Friday, September 6, 2013

Profits of Doom, by Antony Loewenstein

Staff Review by Chris Saliba

Australian journalist Antony Loewenstein's new book Profits of Doom examines the relationship between power and economic exploitation.

Inspired by Naomi Klein’s The Shock Doctrine, Antony Loewenstein’s new book seeks to expand on Klein’s thesis that powerful business and economic interests exploit disasters to implement their own agenda. Where Klein’s book offered a substantial economic thesis, Loewenstein’s Profits of Doom is rather a series of journalistic pieces investigating the unsavoury places that the unscrupulous do business, and the misery they bring. The author doesn’t so much follow the money as the dynamics of power.

Loewenstein chooses five areas to investigate, seeking examples of ‘vulture capitalism’. We are taken inside Australia’s notorious detention centres, run by private contractors. At James Price Point, the locals fight big business interests keen on exploiting the area for its liquefied natural gas. In Papua New Guinea, the Paguna mine’s terrible history is revealed. Reports from Afghanistan and Haiti show how business has taken over security and rebuilding efforts, with the people left out in the cold.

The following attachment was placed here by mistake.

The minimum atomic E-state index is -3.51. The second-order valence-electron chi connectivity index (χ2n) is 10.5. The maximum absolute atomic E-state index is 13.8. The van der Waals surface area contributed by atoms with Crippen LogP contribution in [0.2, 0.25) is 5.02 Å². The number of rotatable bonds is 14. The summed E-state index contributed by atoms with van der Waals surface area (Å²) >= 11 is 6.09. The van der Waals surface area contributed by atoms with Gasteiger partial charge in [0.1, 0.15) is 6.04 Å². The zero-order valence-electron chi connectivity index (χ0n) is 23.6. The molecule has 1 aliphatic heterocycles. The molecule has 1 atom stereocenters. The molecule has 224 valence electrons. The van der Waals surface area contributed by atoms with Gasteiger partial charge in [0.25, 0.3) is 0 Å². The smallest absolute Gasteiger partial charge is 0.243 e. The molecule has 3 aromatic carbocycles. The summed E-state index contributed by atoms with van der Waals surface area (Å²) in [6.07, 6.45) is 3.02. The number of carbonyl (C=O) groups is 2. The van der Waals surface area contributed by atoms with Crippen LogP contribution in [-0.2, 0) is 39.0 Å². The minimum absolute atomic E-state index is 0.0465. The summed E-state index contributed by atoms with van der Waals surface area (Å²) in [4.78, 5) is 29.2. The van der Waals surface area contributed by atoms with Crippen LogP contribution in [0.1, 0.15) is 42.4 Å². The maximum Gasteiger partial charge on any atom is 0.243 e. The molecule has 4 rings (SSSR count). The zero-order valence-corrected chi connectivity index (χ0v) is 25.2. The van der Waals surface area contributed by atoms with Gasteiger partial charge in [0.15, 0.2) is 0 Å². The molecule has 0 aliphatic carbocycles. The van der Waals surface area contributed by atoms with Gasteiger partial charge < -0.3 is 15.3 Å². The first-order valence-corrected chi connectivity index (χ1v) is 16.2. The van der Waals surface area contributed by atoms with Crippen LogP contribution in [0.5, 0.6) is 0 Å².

Antony Loewenstein is a committed journalist whose work shows sensitivity and balance. He mixes research with on the ground reporting, seeking out the truth as experienced first-hand. His writing is absorbing and informative. Profits of Doom is a welcome investigation into the relationship between power and economic exploitation.

Profits of Doom, by Antony Loewenstein. Published by Melbourne University Press. ISBN: 9780522858822  RRP: $32.99

This review was first published in Books + Publishing magazine.
9780522858822
9780522858822
9780522858822
9780522858822
9780522858822